In most states, a 2013 Education Standards EMT class will be taught by a lead instructor with a high school diploma and a state instructor credential.

The National Registry of Emergency Medical Technicians funded research to identify successful strategies of high-performance training programs:

  • Select students who are highly motivated to succeed.
  • Assure adequate institutional support.
  • Administer multiple assessments of student progress throughout the class.
  • Develop standardized lesson plans to be used when team teaching.
  • Establish a passing standard that is above the minimum competency level.
  • Hire qualified/certified instructors.
  • Maintain effective communication between didactic, practical and field instructors.
  • Assure instructional consistency.
  • Provide clearly defined objectives to students and instructors.
  • Provide immediate feedback for written, practical evaluations to students.
  • Require prerequisites prior to admission.
  • Teach test-taking skills in class.

The discussion on instructors included this:

"Focus group participants generally agreed that EMT instructor training/certification and meeting the state minimum standards alone was insufficient. Many programs required formal educational degrees (usually bachelors degree or above) for lead instructors as well as formal teaching experience (typically experience as a lab instructor and/or guest lecturer)."2

What I think

I have worked with a variety of EMT training organizations to meet the Education Standard. My experience is similar to this part of the National Registry discussion of paramedic educational programs:

"Create Your Own Examinations, Lesson Plans, Presentations, and Course Materials Using Multiple Current References

"This recommendation appeared to stem from the group's identification that many struggling programs rely heavily on commercially available instructional support materials and the National Standard Curriculum (NSC). High-performing programs recognized the paradox that as better materials are available (typically from publishers), instructors and programs tend to take less time and care in developing their own materials.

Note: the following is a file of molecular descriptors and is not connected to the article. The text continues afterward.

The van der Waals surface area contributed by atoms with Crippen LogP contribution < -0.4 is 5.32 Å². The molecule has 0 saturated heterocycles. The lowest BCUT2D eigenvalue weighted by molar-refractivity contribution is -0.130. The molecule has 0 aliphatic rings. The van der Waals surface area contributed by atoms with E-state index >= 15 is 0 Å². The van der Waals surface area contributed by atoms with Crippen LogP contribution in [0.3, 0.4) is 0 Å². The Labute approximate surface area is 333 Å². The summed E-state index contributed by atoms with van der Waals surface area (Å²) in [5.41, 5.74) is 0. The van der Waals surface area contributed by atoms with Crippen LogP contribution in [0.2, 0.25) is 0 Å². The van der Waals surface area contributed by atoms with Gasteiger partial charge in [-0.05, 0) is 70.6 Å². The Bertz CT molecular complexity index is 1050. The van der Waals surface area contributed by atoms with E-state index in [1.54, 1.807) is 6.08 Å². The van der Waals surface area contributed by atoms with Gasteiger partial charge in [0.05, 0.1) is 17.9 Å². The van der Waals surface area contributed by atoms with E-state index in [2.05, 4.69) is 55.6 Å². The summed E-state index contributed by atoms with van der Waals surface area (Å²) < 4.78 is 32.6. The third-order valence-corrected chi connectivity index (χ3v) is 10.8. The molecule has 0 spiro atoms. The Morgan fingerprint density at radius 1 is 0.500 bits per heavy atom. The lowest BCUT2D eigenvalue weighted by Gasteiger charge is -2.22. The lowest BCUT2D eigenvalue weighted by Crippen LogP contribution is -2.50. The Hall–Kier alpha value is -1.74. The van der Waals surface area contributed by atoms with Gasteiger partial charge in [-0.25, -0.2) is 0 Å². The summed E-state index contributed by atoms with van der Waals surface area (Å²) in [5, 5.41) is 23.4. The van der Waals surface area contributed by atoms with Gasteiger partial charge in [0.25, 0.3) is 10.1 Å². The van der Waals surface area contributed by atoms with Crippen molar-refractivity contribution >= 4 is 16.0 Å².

"In some cases, this leads to a lack of preparation for class ('Just giving instructors a PowerPoint file fosters lack of preparation'). One comment summarized the group opinion, 'It is no problem to start with commercially available resources, but it does not end there. '"3

I found experienced EMT instructors tethered to their vendor-provided PowerPoints and unwilling or unable to develop appropriate course material. The Virginia experience with 4,000 EMT instructors may provide a clue.

The Virginia Office of EMS is requiring incumbent instructors pass a 155-question multiple choice and five-question essay knowledge exam. The essay questions represent the type a student might ask, and the topics come from the new Education Standard areas. The minimum passing score is 85 percent.

Only 54 percent of the incumbent instrutors passed the exam on their first try. Of those who retook the exam, only 59 percent passed. The Office of EMS noted, "The low second time pass rate is somewhat concerning."6

The increasing gap between EMT and paramedic programs diminishes the value of EMT street time in preparing for success as a paramedic. The EMT graduate with the required 10 hours of clinical time and 10 patient assessments should start paramedic training right away.